• Privileged Containers: Privileged containers can’t run on APPUiO Cloud.
  • Log retention: The OpenShift integrated logging (Elasticsearch / Kibana) retains collected logs for 72h (3 days), after that time-period logs are permanently deleted.
  • Other Operators: It is not possible (at the moment) to run other OpenShift operators than the ones we are offering. We evaluate them on a case-by-case basis, following the requests from our customers.

A DevOps way of working

What do we mean by “a DevOps way of working”? Let’s see first what we mean by DevOps, one of those words that can mean anything and everything depending on who you ask.

We think the best people to talk about DevOps are those who wrote “The DevOps Handbook” and “The Phoenix Project”: Gene Kim and Jez Humble.

In those books, DevOps is usually defined by the “three ways”:

  1. The Principles of Flow
  2. The Principles of Feedback
  3. The Principles of Continual Learning and Experimentation
DevOps by Daniel Stori (reproduced here with permission from the author)

How did we create APPUiO Cloud following DevOps? We applied these three principles in and out during the whole process, as follows.


The first thing was to decide where to start, that is, what value stream we wanted to provide first.

That work brought together the Product Documentation. That’s right, the first thing we created through discussion was written documentation of what we wanted to offer.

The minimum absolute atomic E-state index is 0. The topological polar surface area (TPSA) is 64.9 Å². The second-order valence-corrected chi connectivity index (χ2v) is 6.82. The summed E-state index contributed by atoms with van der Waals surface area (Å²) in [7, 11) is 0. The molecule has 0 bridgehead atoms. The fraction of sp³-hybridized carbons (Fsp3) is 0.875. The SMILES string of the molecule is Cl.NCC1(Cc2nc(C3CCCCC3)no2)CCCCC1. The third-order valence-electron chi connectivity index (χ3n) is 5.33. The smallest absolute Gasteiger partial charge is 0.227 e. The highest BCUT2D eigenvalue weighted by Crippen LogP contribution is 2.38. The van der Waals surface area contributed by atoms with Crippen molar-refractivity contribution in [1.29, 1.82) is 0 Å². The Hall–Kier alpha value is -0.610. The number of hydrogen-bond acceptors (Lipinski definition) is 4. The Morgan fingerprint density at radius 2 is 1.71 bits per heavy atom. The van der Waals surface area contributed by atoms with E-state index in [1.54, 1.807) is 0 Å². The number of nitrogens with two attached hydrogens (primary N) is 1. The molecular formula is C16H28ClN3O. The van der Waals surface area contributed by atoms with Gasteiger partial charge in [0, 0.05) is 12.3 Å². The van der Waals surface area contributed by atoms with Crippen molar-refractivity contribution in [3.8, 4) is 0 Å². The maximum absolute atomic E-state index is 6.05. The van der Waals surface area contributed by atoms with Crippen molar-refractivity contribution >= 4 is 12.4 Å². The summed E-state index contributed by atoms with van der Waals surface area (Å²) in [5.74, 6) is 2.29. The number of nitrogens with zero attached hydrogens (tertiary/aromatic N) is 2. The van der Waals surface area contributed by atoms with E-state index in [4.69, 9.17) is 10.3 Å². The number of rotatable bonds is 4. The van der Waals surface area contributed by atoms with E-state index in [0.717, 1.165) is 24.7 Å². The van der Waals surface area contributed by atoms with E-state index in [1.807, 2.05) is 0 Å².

Why written? Because we work asynchronously. That means that some of us work better at night, while some work better in the morning; having everything written down helped everyone, commenting down drafts of the documents until there was agreement. Agreement from whom? From the Product Owners to the DevOps engineers who would have to maintain the solution at the end.

This way, the operations team knows exactly what is it that’s going to happen. There are no surprises down the hall, and they feel empowered and listened to. All the features of APPUiO Cloud are, simply put, possible to release; either now or later, but they are possible.

The important thing here is that we started by reverse engineering Conway’s Law. That is, we first structured the team that would work on APPUiO Cloud, and then we got to create the system. The end result of this process is that the architecture of APPUiO Cloud, following Conway’s Law, strictly mirrors the structure of our team. We do not fight against Conway’s Law; we embrace it.

The result of this work of architecture can be summarized in three different documentation websites for APPUiO Cloud; you’ve heard right, we have created three different sets of documentation, and we keep them updated every day:

  1. System engineer documentation
  2. Product owner documentation